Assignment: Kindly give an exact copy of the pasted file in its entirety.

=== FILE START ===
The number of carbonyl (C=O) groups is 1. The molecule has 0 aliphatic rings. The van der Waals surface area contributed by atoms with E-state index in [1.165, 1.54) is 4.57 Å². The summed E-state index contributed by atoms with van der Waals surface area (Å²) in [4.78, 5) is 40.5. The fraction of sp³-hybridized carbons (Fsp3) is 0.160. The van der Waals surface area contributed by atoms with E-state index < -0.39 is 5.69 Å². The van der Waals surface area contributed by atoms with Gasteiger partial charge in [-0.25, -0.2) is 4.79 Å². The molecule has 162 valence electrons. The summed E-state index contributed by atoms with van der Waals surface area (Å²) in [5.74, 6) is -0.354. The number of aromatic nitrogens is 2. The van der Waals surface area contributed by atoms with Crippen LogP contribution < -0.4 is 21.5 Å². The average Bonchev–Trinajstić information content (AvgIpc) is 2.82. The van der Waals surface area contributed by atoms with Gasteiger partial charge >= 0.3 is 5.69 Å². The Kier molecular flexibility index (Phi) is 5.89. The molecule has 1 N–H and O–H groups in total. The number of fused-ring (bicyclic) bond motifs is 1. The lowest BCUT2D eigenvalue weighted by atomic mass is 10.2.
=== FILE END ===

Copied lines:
The number of carbonyl (C=O) groups is 1. The molecule has 0 aliphatic rings. The van der Waals surface area contributed by atoms with E-state index in [1.165, 1.54) is 4.57 Å². The summed E-state index contributed by atoms with van der Waals surface area (Å²) in [4.78, 5) is 40.5. The fraction of sp³-hybridized carbons (Fsp3) is 0.160. The van der Waals surface area contributed by atoms with E-state index < -0.39 is 5.69 Å². The van der Waals surface area contributed by atoms with Gasteiger partial charge in [-0.25, -0.2) is 4.79 Å². The molecule has 162 valence electrons. The summed E-state index contributed by atoms with van der Waals surface area (Å²) in [5.74, 6) is -0.354. The number of aromatic nitrogens is 2. The van der Waals surface area contributed by atoms with Crippen LogP contribution < -0.4 is 21.5 Å². The average Bonchev–Trinajstić information content (AvgIpc) is 2.82. The van der Waals surface area contributed by atoms with Gasteiger partial charge >= 0.3 is 5.69 Å². The Kier molecular flexibility index (Phi) is 5.89. The molecule has 1 N–H and O–H groups in total. The number of fused-ring (bicyclic) bond motifs is 1. The lowest BCUT2D eigenvalue weighted by atomic mass is 10.2.